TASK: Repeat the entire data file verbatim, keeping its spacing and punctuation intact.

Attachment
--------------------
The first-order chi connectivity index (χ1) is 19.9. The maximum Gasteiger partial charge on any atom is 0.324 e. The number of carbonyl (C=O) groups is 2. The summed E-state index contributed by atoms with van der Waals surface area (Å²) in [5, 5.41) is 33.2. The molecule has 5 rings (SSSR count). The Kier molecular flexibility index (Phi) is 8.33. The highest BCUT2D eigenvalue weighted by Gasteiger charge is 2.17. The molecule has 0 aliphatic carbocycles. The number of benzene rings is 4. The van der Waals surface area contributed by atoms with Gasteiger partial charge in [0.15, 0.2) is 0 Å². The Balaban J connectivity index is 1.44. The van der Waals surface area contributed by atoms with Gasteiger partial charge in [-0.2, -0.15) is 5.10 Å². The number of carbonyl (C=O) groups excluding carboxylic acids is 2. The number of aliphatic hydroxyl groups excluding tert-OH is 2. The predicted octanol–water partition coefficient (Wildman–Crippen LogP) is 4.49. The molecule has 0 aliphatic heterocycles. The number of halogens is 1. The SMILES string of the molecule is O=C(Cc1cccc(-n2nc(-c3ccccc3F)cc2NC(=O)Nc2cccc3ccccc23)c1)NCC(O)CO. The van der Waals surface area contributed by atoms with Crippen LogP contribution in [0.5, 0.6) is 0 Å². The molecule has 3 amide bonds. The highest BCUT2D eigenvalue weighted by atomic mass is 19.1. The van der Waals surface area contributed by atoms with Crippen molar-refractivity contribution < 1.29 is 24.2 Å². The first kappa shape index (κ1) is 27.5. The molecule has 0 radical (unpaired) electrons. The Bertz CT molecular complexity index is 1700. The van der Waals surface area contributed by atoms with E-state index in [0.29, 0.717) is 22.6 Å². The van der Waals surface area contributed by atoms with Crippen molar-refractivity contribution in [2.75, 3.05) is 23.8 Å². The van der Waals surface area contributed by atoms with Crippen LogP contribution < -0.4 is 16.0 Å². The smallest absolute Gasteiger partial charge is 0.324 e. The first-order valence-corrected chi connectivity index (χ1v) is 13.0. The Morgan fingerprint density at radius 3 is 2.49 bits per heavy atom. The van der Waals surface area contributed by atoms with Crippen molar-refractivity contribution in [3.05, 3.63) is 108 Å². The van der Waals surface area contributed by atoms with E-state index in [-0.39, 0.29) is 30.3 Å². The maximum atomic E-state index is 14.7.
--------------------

The first-order chi connectivity index (χ1) is 19.9. The maximum Gasteiger partial charge on any atom is 0.324 e. The number of carbonyl (C=O) groups is 2. The summed E-state index contributed by atoms with van der Waals surface area (Å²) in [5, 5.41) is 33.2. The molecule has 5 rings (SSSR count). The Kier molecular flexibility index (Phi) is 8.33. The highest BCUT2D eigenvalue weighted by Gasteiger charge is 2.17. The molecule has 0 aliphatic carbocycles. The number of benzene rings is 4. The van der Waals surface area contributed by atoms with Gasteiger partial charge in [0.15, 0.2) is 0 Å². The Balaban J connectivity index is 1.44. The van der Waals surface area contributed by atoms with Gasteiger partial charge in [-0.2, -0.15) is 5.10 Å². The number of carbonyl (C=O) groups excluding carboxylic acids is 2. The number of aliphatic hydroxyl groups excluding tert-OH is 2. The predicted octanol–water partition coefficient (Wildman–Crippen LogP) is 4.49. The molecule has 0 aliphatic heterocycles. The number of halogens is 1. The SMILES string of the molecule is O=C(Cc1cccc(-n2nc(-c3ccccc3F)cc2NC(=O)Nc2cccc3ccccc23)c1)NCC(O)CO. The van der Waals surface area contributed by atoms with Crippen LogP contribution in [0.5, 0.6) is 0 Å². The molecule has 3 amide bonds. The highest BCUT2D eigenvalue weighted by atomic mass is 19.1. The van der Waals surface area contributed by atoms with Crippen molar-refractivity contribution < 1.29 is 24.2 Å². The first kappa shape index (κ1) is 27.5. The molecule has 0 radical (unpaired) electrons. The Bertz CT molecular complexity index is 1700. The van der Waals surface area contributed by atoms with E-state index in [0.29, 0.717) is 22.6 Å². The van der Waals surface area contributed by atoms with Crippen molar-refractivity contribution in [2.75, 3.05) is 23.8 Å². The van der Waals surface area contributed by atoms with Crippen LogP contribution < -0.4 is 16.0 Å². The smallest absolute Gasteiger partial charge is 0.324 e. The first-order valence-corrected chi connectivity index (χ1v) is 13.0. The Morgan fingerprint density at radius 3 is 2.49 bits per heavy atom. The van der Waals surface area contributed by atoms with Crippen molar-refractivity contribution in [3.05, 3.63) is 108 Å². The van der Waals surface area contributed by atoms with E-state index in [-0.39, 0.29) is 30.3 Å². The maximum atomic E-state index is 14.7.